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ECU looks to slow Navy's ground game

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ECU looks to slow Navy's ground game

GREENVILLE, N.C. (AP) Navy couldn't stop scoring in its last trip to East Carolina because the Pirates couldn't stop the Midshipmen from running.

So naturally, the priority is clear for coach Ruffin McNeill's team: slow their productive ground game.

The Pirates will become bowl eligible for the sixth time since 2006 on Saturday if they defeat a Navy team that administered quite a beating the last time it came to Greenville. The Midshipmen's 76-35 win in 2010 marked the most points allowed by the Pirates at Dowdy-Ficklen Stadium.

The key for East Carolina (5-3) - as it always is for each of Navy's opponents - is containing a triple-option offense that routinely produces some of the top rushing totals in the nation.

The Midshipmen, whose 521 yards rushing in that blowout were the most allowed at home by an East Carolina defense, rank 13th in the Bowl Subdivision this season with an average of 236 yards. The Pirates have been stout against the run, allowing an average of 123 yards on the ground.

``Navy runs the ball for a living, and not for a hobby,'' McNeill said. ``We know that they are going to get some yardage, so what we need to do is try to eliminate and minimize long plays. It will be the war of wills this week. We take a lot of pride in stopping the run and that is what Navy does well with its offense.''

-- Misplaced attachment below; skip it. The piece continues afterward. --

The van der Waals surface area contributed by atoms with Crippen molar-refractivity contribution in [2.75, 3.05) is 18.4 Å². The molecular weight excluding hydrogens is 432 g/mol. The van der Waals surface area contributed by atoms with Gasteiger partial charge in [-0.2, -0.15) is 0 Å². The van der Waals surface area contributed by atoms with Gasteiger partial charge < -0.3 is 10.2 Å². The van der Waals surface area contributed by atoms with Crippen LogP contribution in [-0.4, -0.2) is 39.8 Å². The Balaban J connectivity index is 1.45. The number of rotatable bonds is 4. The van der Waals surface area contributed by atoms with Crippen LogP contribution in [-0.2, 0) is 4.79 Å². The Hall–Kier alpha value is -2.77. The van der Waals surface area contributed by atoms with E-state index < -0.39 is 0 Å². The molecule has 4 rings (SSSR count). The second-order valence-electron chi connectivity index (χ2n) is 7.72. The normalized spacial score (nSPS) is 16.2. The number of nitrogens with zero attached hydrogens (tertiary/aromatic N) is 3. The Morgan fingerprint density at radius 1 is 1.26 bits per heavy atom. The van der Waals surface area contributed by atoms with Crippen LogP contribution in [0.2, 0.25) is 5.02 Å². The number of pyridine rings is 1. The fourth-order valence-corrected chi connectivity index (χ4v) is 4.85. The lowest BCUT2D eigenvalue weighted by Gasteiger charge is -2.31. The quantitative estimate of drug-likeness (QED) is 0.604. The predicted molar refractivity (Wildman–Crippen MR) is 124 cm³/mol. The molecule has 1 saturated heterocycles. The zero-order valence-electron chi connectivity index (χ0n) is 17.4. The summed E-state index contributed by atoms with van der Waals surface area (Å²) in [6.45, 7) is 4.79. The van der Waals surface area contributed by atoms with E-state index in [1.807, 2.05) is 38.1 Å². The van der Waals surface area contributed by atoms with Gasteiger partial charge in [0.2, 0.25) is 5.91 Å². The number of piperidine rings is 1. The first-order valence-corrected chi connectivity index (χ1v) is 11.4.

The Midshipmen (4-3) have won three straight to vault back into the bowl conversation following a 1-3 start, rolling up 257 yards rushing in a 31-30 victory at Indiana last week.

They trailed 30-21 with 5 1/2 minutes left before rallying for the win that put them above .500 for the first time since starting 2-1 last year.

``I've been encouraged with the way our guys have worked, whether after losses or after wins. They just keep grinding, which is what the coaching staff has told them to do,'' coach Ken Niumatalolo said. ``Don't listen to critics, don't listen to people patting you on the back, just keep grinding. Learn from wins, learn from losses, but always find a way to press through to the next practice, the next game.''

East Carolina's quarterback-friendly spread offense appears to be hitting its stride under first-year starter Shane Carden.

The Pirates have scored 40 points in each of their last two games, Conference USA wins over Memphis and UAB. Carden, who supplanted Rio Johnson after the Week 2 loss to South Carolina, threw for 694 yards and eight touchdowns during the two-game winning streak. And running back Vintavious Cooper has kept the pressure off Carden, averaging 134 yards rushing with two TDs during that stretch.

``Vintavious Cooper has allowed our offense to keep a balance,'' McNeill said. ``It is vital to help Shane with our offense and in our play action passing.''